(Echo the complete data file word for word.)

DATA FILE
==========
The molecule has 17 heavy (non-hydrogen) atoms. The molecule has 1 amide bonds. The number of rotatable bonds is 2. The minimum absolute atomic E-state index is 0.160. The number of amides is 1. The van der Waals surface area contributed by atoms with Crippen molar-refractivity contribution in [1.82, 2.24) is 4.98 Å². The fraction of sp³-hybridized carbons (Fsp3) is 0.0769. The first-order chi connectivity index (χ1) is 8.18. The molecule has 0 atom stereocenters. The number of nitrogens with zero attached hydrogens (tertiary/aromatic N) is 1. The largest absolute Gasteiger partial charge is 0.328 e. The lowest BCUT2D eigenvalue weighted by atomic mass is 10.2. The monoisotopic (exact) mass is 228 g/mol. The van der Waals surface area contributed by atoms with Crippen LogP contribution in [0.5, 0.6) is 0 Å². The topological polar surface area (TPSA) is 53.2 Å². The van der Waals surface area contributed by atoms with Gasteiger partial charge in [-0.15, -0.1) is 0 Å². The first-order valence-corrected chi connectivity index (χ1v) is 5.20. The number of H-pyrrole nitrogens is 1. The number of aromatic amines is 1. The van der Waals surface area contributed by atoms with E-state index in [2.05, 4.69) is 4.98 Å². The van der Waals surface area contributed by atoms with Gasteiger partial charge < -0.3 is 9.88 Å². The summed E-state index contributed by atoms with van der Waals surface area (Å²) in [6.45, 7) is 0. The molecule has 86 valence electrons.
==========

The molecule has 17 heavy (non-hydrogen) atoms. The molecule has 1 amide bonds. The number of rotatable bonds is 2. The minimum absolute atomic E-state index is 0.160. The number of amides is 1. The van der Waals surface area contributed by atoms with Crippen molar-refractivity contribution in [1.82, 2.24) is 4.98 Å². The fraction of sp³-hybridized carbons (Fsp3) is 0.0769. The first-order chi connectivity index (χ1) is 8.18. The molecule has 0 atom stereocenters. The number of nitrogens with zero attached hydrogens (tertiary/aromatic N) is 1. The largest absolute Gasteiger partial charge is 0.328 e. The lowest BCUT2D eigenvalue weighted by atomic mass is 10.2. The monoisotopic (exact) mass is 228 g/mol. The van der Waals surface area contributed by atoms with Crippen LogP contribution in [0.5, 0.6) is 0 Å². The topological polar surface area (TPSA) is 53.2 Å². The van der Waals surface area contributed by atoms with Gasteiger partial charge in [-0.15, -0.1) is 0 Å². The first-order valence-corrected chi connectivity index (χ1v) is 5.20. The number of H-pyrrole nitrogens is 1. The number of aromatic amines is 1. The van der Waals surface area contributed by atoms with E-state index in [2.05, 4.69) is 4.98 Å². The van der Waals surface area contributed by atoms with Gasteiger partial charge < -0.3 is 9.88 Å². The summed E-state index contributed by atoms with van der Waals surface area (Å²) in [6.45, 7) is 0. The molecule has 86 valence electrons.